I recently saw an article about the reintroduction of ‘earmarking’ in Congress.
Earmarking, or what often is mistakenly referred to as pork-barrel spending, is an archaic tool of U.S. legislative bodies by which support for legislation is garnered through appropriating spending for projects, which may be related to the legislation at issue tangentially. This tool has been condemned by many as a quintessential example of government waste, an evil that raises the deficit while providing an irresistible opportunity for corruption. Yet, rules have been implemented that aim to prevent corruption, and while earmarking undoubtedly diverts taxpayer money to projects that may not be exigent, earmarking does serve a purpose.
In the current political climate, legislation faces a much more arduous journey to passage than in the past. As parties entrench along ideological lines, politicians are significantly more likely to reject any proposal that has the backing of the opposition party, which has led American politics to become a zero-sum game.
Often, those who believe that any compromise with the opposition party will cause the country to spiral into theocracy or a socialist nation are the same who claim that the Founding Fathers would never stoop to such tactics. On the contrary, this is demonstrably false. For example, the reason that the seat of our government is located in a repurposed swamp is because three people, James Madison, Thomas Jefferson and Alexander Hamilton, sat down and made a compromise. This compromise consisted of the former trading the assumption of states’ debts for the latter’s support for a “southern” capital. This is because the founders understood democracy only operates through compromise.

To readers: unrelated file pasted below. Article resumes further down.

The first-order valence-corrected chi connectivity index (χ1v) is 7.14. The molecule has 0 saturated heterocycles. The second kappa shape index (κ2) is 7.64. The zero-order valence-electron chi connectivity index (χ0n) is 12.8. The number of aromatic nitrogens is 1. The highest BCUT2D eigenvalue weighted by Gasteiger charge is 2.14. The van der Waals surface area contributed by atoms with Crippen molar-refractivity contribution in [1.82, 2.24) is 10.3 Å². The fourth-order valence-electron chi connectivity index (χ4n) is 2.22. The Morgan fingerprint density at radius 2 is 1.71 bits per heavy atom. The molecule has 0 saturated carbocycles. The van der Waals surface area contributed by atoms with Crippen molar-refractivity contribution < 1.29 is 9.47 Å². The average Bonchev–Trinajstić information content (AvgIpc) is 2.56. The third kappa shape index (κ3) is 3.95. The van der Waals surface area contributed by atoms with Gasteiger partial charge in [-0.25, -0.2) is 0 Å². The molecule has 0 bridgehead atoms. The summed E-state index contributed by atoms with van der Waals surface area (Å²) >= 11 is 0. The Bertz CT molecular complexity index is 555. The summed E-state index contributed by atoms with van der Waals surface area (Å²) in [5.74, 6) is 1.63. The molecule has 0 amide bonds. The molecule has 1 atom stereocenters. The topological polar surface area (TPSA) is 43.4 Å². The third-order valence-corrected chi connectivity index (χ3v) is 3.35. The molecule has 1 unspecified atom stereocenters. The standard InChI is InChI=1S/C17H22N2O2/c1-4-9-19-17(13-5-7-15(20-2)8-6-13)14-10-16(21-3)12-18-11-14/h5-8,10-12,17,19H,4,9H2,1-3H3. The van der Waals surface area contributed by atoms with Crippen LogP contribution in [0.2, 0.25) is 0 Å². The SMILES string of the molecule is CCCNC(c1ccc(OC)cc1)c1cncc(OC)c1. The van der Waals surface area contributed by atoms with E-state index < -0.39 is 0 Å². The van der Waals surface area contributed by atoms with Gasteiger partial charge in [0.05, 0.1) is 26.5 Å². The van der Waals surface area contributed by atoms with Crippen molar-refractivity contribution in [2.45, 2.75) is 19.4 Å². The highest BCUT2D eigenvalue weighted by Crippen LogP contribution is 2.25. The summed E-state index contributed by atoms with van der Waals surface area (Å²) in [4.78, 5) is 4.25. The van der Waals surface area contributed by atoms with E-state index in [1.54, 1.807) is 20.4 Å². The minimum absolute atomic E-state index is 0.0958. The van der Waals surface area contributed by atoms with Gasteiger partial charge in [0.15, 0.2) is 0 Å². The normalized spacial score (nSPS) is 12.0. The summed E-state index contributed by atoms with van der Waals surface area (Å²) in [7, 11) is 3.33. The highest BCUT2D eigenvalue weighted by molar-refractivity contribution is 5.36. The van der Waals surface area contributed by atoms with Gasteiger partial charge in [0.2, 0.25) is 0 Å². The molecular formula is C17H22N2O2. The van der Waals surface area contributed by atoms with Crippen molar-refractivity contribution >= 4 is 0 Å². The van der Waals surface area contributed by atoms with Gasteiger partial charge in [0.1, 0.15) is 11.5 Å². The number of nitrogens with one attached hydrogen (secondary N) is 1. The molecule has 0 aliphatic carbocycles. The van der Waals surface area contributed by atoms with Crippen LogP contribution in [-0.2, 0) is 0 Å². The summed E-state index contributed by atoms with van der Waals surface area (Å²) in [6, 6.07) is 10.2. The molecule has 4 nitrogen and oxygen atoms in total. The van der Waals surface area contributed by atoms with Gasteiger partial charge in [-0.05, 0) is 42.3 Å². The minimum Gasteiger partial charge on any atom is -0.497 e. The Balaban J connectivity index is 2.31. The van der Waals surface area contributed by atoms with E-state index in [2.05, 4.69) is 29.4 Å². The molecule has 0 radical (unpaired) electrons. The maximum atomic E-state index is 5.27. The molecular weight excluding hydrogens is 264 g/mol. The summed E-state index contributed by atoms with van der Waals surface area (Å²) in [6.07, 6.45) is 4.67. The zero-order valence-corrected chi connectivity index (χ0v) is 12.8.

Historically, earmark spending impacted the federal deficit in an almost negligible degree. The Brookings Institution found that earmark spending accounted for roughly 1% of all federal discretionary spending, which, in turn, makes up around 35% of all federal spending.
Large projects, on the other hand, such as counterterrorism effort in Iraq, Afghanistan and Syria, cost the American taxpayer around $4 trillion dollars, which is equivalent to a little less than the entire federal budget for FY2019. Moreover, the money spent on earmarks often finds its way to projects that address district-specific needs, which often are vying for attention with similar projects across the country, so it is somewhat difficult to say this spending is entirely wasteful. But perhaps the true value of the earmark is not the projects that are completed or the jobs that are created.
Since the ban on earmarks put in place in 2011, legislation has faced difficulty finding its way to the president’s desk. For example, the 106th Congress (1999-2000) enacted roughly 6% of legislation introduced, a number equal to the combined efforts of the 115th (2017-2019) and the 116th (2019-2021) Congresses. These figures are not unique to Congress during the time of President Donald Trump; no Congress since the ban on earmarks has enacted more than 3% of the legislation introduced.
Maybe earmarks, no matter how many restrictions can be implemented to curb corruption, are not the best means by which we can pass needed legislation, and maybe there are other things that can be done to incentivize the needed cooperation essential to a functioning representative democracy.
If that is true, then we – citizens, politicians and advocates – should be working on a new tool for legislators that may help them find common ground to solve problems. In the meantime, however, let’s see if we can at least begin to thaw the icy divide by allowing legislators to support opposition legislation for the upshot of funding projects that address district needs.
• Zack Krizel, originally from Utica, now lives in Washington, D.C., while completing law school with an interest in practicing constitutional law. He can be reached at firstname.lastname@example.org.